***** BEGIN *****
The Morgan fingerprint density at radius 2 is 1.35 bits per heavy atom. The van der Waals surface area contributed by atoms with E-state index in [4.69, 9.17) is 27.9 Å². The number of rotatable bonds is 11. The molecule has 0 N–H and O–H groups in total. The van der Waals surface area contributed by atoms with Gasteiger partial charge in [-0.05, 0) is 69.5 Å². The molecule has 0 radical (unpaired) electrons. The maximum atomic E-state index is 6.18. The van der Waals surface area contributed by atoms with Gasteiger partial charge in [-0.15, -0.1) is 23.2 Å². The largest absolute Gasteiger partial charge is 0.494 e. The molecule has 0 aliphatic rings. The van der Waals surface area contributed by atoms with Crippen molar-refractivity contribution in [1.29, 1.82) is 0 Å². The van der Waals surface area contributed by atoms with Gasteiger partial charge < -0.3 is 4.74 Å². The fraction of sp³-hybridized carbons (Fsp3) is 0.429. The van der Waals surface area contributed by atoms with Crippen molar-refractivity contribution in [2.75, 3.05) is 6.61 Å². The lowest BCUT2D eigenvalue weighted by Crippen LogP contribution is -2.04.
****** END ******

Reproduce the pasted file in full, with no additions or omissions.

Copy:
The Morgan fingerprint density at radius 2 is 1.35 bits per heavy atom. The van der Waals surface area contributed by atoms with E-state index in [4.69, 9.17) is 27.9 Å². The number of rotatable bonds is 11. The molecule has 0 N–H and O–H groups in total. The van der Waals surface area contributed by atoms with Gasteiger partial charge in [-0.05, 0) is 69.5 Å². The molecule has 0 radical (unpaired) electrons. The maximum atomic E-state index is 6.18. The van der Waals surface area contributed by atoms with Gasteiger partial charge in [-0.15, -0.1) is 23.2 Å². The largest absolute Gasteiger partial charge is 0.494 e. The molecule has 0 aliphatic rings. The van der Waals surface area contributed by atoms with Crippen molar-refractivity contribution in [1.29, 1.82) is 0 Å². The van der Waals surface area contributed by atoms with Gasteiger partial charge < -0.3 is 4.74 Å². The fraction of sp³-hybridized carbons (Fsp3) is 0.429. The van der Waals surface area contributed by atoms with Crippen molar-refractivity contribution in [2.75, 3.05) is 6.61 Å². The lowest BCUT2D eigenvalue weighted by Crippen LogP contribution is -2.04.